Background: Late recovery of renal function in patients requiring dialysis is a well recognized but uncommon phenomenon. Moves to increase the number of live donor transplants and the recognition that early transplantation is associated with better graft survival means it is possible that patients who are going to recover renal function may be transplanted unnecessarily. Design: Prospective survey of patients receiving dialysis for more than 90d in south west Scotland from 1 January 1994 to 31 December 2005. Methods: Routine measurement of residual renal function by combined urea and creatinine clearance allowed us to detect late recovery whenever this occurred. Results: Eight of 202 (4%) patients recovered sufficient renal function to stop dialysing after 90-d treatment. The likely cause of the renal failure in five of these patients was atheroembolism. One with atherosclerotic renovascular disease had been stented and would have received a live related renal transplant had his sister not had second thoughts about the procedure. Conclusion: It may be sensible to postpone transplantation in patients with certain types of renal failure, perhaps particularly patients with renovascular disease who have recently undergone a failed revascularization procedure.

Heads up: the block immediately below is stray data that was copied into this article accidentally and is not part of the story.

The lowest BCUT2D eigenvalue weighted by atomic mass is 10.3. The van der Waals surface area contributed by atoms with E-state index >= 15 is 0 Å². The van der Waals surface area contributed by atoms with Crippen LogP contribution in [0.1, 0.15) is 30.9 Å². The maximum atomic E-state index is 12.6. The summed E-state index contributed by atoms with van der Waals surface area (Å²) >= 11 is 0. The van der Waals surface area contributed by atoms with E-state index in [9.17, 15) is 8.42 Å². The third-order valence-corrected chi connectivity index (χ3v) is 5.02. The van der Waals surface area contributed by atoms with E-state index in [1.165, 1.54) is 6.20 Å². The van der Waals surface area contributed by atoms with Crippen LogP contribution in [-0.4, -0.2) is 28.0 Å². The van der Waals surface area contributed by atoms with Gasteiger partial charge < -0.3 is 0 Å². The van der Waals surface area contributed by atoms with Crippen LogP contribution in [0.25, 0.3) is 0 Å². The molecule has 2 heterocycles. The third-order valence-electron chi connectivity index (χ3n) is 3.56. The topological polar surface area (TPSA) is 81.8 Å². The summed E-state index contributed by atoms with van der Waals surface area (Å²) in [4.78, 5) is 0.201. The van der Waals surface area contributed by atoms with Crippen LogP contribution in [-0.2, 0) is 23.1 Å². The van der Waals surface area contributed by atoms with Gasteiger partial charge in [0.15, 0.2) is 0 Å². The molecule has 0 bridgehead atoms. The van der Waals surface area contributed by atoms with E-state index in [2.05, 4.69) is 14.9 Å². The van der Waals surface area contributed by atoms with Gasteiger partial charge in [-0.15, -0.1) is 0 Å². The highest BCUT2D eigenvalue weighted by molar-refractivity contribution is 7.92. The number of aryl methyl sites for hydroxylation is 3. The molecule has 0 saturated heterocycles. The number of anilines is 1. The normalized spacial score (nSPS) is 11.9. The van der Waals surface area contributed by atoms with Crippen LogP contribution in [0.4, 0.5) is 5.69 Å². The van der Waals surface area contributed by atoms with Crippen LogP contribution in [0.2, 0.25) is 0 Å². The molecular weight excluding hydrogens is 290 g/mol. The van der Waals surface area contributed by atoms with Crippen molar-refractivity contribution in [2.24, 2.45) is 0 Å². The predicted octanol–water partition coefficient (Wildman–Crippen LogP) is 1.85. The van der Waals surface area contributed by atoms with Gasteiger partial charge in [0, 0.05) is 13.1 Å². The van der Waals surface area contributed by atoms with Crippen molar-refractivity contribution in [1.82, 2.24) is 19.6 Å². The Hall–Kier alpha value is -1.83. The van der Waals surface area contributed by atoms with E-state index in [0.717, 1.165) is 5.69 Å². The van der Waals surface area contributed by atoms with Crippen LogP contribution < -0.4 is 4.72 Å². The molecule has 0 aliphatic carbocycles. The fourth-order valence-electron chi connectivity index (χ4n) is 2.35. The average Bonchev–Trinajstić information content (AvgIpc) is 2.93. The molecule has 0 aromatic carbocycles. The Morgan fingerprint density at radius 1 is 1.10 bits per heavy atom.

Siddiqui, S., Norbury, M., Robertson, S., Almond, A., & Isles, C. (2008). Recovery of renal function after 90 d on dialysis: implications for transplantation in patients with potentially reversible causes of renal failure. Clinical Transplantation, 22(2), 136-140. https://doi.org/10.1111/j.1399-0012.2007.00755.x